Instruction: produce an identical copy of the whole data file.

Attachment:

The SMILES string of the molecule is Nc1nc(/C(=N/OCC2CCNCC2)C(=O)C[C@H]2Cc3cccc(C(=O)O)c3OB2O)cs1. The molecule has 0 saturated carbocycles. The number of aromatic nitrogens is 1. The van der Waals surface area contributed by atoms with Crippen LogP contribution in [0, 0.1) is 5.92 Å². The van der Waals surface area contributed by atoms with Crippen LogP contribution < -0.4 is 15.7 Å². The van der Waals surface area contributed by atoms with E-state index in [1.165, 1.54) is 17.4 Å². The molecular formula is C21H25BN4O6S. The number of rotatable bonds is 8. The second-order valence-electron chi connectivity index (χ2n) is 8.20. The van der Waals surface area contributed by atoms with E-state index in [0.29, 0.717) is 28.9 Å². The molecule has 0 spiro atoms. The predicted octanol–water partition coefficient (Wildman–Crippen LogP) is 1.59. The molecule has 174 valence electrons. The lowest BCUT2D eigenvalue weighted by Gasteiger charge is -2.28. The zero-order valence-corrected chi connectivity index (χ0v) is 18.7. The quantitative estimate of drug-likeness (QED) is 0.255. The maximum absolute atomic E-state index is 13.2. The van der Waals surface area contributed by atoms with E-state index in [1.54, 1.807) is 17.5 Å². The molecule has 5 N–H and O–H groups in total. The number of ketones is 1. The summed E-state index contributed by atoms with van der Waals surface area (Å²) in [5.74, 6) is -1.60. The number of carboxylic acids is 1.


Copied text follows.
The SMILES string of the molecule is Nc1nc(/C(=N/OCC2CCNCC2)C(=O)C[C@H]2Cc3cccc(C(=O)O)c3OB2O)cs1. The molecule has 0 saturated carbocycles. The number of aromatic nitrogens is 1. The van der Waals surface area contributed by atoms with Crippen LogP contribution in [0, 0.1) is 5.92 Å². The van der Waals surface area contributed by atoms with Crippen LogP contribution < -0.4 is 15.7 Å². The van der Waals surface area contributed by atoms with E-state index in [1.165, 1.54) is 17.4 Å². The molecular formula is C21H25BN4O6S. The number of rotatable bonds is 8. The second-order valence-electron chi connectivity index (χ2n) is 8.20. The van der Waals surface area contributed by atoms with E-state index in [0.29, 0.717) is 28.9 Å². The molecule has 0 spiro atoms. The predicted octanol–water partition coefficient (Wildman–Crippen LogP) is 1.59. The molecule has 174 valence electrons. The lowest BCUT2D eigenvalue weighted by Gasteiger charge is -2.28. The zero-order valence-corrected chi connectivity index (χ0v) is 18.7. The quantitative estimate of drug-likeness (QED) is 0.255. The maximum absolute atomic E-state index is 13.2. The van der Waals surface area contributed by atoms with E-state index in [1.54, 1.807) is 17.5 Å². The molecule has 5 N–H and O–H groups in total. The number of ketones is 1. The summed E-state index contributed by atoms with van der Waals surface area (Å²) in [5.74, 6) is -1.60. The number of carboxylic acids is 1.